Looking for family members who have emigrated to Europe, or in search of better opportunities, Congolese girls instead find themselves prey at the hands of human traffickers.
RABAT — Dressed in blue skin-tight pants that reveal her curves, a revealing top that showcases her breasts and knee-high black boots, Evelyne walks the streets surrounding a squalid building in J5, a district in the Moroccan capital of Rabat where many African immigrants live. "Psst," she calls to a middle-aged man carrying shopping bags. "Wanna come upstairs, honey?" she asks, swaying her hips.
Evelyn is just 15. She comes from Kinshasa in the Democratic Republic of the Congo, and she is already a veteran prostitute, having been working the streets for two years. It all started in Maghnia, an Algerian town on the border with Morocco. "To reach Morocco, I was forced to prostitute in the transit camp where immigration candidates stay," she says. Like many other Congolese girls, she now does the "world’s oldest job" because of her family.
She says she was forced to flee her home in Makala, a densely populated neighborhood in Kinshasa. "My family threw me out because a pastor prophesied that I was a witch," she explains. After meeting an immigrant smuggler, a "cooperator" in local jargon, she was offered a journey to Europe in exchange for sexual favors. "When Guy, my cooperator, promised to take me with him, I didn't stop to think before I had sex with him," she says, showing no sign of remorse.
As a child of the streets, Evelyne was easy prey for the smuggler. But every circumstance is different. "Me, a cooperator offered my family to take me to Europe to my sister who lives in Lyon for $3,000," explains Mimi, who comes from a good family. "He gave my father to understand that we would take the plane in Brazzaville, but I arrived here in Morocco by road, traveling from country to country."
This is how the dangerous adventures of these minors begin, in the streets in Kinshasa. "The smugglers who live in Europe go back to their homeland to get these minors and take them to their parents, or brothers and sisters in Europe," explains an official from the Congolese embassy in Morocco.
For a trip that costs those who can pay cash $3,000 to $5,000, the journey starts in Brazzaville. "There, they put us in a pre-rented room where girls and boys sleep together on mats," says a young girl rescued by Voices of Migrant Women in Morocco. This association works hard to get these minors away from the migrants who exploit them and keep them in a state of virtual slavery. Then, in similar conditions, the journey continues through Cameroon, Nigeria, Niger, Algeria and across the desert to Morocco.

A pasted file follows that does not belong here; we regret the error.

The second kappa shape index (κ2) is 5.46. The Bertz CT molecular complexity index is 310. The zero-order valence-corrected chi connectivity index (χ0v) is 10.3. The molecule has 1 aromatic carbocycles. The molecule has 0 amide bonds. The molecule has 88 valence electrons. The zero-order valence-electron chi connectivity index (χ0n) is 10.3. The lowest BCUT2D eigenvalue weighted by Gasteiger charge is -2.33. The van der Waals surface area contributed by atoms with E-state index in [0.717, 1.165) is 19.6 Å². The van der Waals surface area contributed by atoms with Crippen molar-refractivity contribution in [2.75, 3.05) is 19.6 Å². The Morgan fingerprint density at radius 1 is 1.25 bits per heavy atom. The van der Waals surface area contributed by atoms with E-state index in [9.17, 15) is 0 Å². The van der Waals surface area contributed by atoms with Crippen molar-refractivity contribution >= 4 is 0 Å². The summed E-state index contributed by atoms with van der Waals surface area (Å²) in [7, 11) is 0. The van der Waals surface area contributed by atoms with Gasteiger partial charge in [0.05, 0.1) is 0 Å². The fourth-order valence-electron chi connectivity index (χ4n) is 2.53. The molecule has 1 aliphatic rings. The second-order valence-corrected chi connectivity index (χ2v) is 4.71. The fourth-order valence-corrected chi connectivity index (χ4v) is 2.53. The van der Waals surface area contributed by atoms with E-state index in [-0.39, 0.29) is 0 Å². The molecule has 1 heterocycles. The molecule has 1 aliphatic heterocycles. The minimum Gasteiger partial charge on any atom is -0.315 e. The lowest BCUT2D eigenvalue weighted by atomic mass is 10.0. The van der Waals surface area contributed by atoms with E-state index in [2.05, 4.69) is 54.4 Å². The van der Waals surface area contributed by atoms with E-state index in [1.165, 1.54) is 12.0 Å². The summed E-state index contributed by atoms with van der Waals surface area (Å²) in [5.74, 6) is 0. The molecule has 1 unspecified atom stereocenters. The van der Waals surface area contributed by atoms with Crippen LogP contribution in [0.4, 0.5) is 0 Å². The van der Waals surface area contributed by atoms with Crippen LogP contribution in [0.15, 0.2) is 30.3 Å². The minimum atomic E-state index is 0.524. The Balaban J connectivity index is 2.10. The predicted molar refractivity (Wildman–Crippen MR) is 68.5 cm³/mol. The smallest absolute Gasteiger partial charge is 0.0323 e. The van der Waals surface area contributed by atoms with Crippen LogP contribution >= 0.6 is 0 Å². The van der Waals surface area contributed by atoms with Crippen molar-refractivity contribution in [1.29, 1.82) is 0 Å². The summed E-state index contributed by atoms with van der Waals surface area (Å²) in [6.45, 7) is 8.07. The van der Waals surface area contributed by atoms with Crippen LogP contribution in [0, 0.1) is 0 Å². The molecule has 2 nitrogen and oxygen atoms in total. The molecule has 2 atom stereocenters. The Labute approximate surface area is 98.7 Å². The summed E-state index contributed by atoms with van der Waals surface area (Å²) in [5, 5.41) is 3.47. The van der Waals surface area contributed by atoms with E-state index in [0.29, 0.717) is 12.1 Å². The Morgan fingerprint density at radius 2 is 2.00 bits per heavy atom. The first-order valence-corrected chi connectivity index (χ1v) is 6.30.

In the meantime, the girls have to obey their persecutors. "First, the cooperators start abusing us before forcing us into prostitution when money runs out," says a girl who managed to escape. On top of that, the smugglers deprive them of all sorts of things, including food. "Sometimes, we only eat once a day, and the meals aren't always good," the girl continues. "Not to mention that we can't do anything without permission. The cooperator acts like a master with his slaves."
Says Hélène Yamta, head of Voices of Migrant Women in Morocco, "These minors, often curvaceous teenagers, are prized prey for adults craving young flesh. They're at the mercy of these savages who have their documents in their possession and even filter their communications when their parents call them."
According to the organization Caritas Morocco, between six and eight Congolese minors come to them every week to tell them about the rapes and prostitution to which they are subjected between Kinshasa and Rabat. Often handed over by their families to unscrupulous people, their lives since leaving their hometowns are a succession of ordeals. And yet, they generally refuse to go back, still hoping to reach Europe.
What is certain is that they cannot count on other Congolese migrants to help them. As some of these young girls indeed experienced firsthand, they too will take advantage of them.